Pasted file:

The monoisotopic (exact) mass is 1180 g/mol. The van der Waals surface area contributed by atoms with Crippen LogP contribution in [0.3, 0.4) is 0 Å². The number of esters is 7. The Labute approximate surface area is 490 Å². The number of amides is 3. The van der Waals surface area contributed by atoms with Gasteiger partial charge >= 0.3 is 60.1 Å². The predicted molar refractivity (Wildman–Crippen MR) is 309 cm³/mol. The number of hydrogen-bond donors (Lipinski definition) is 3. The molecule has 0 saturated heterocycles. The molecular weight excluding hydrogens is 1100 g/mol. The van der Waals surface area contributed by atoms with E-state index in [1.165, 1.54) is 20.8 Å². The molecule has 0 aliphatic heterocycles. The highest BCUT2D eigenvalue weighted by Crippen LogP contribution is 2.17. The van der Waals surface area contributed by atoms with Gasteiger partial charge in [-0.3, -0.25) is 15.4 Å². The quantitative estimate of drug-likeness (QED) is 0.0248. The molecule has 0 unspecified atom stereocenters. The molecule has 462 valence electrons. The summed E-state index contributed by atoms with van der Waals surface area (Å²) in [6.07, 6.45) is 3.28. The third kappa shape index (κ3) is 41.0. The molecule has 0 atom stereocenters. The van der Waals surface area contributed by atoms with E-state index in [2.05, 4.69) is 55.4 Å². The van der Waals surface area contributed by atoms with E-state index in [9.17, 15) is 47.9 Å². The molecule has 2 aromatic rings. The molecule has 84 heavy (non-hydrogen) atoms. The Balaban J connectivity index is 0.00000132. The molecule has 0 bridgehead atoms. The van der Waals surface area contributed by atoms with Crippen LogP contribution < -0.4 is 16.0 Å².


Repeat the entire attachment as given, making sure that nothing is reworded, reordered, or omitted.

The monoisotopic (exact) mass is 1180 g/mol. The van der Waals surface area contributed by atoms with Crippen LogP contribution in [0.3, 0.4) is 0 Å². The number of esters is 7. The Labute approximate surface area is 490 Å². The number of amides is 3. The van der Waals surface area contributed by atoms with Gasteiger partial charge >= 0.3 is 60.1 Å². The predicted molar refractivity (Wildman–Crippen MR) is 309 cm³/mol. The number of hydrogen-bond donors (Lipinski definition) is 3. The molecule has 0 saturated heterocycles. The molecular weight excluding hydrogens is 1100 g/mol. The van der Waals surface area contributed by atoms with E-state index in [1.165, 1.54) is 20.8 Å². The molecule has 0 aliphatic heterocycles. The highest BCUT2D eigenvalue weighted by Crippen LogP contribution is 2.17. The van der Waals surface area contributed by atoms with Gasteiger partial charge in [-0.3, -0.25) is 15.4 Å². The quantitative estimate of drug-likeness (QED) is 0.0248. The molecule has 0 unspecified atom stereocenters. The molecule has 462 valence electrons. The summed E-state index contributed by atoms with van der Waals surface area (Å²) in [6.07, 6.45) is 3.28. The third kappa shape index (κ3) is 41.0. The molecule has 0 atom stereocenters. The van der Waals surface area contributed by atoms with E-state index in [2.05, 4.69) is 55.4 Å². The van der Waals surface area contributed by atoms with E-state index in [9.17, 15) is 47.9 Å². The molecule has 2 aromatic rings. The molecule has 84 heavy (non-hydrogen) atoms. The Balaban J connectivity index is 0.00000132. The molecule has 0 bridgehead atoms. The van der Waals surface area contributed by atoms with Crippen LogP contribution < -0.4 is 16.0 Å².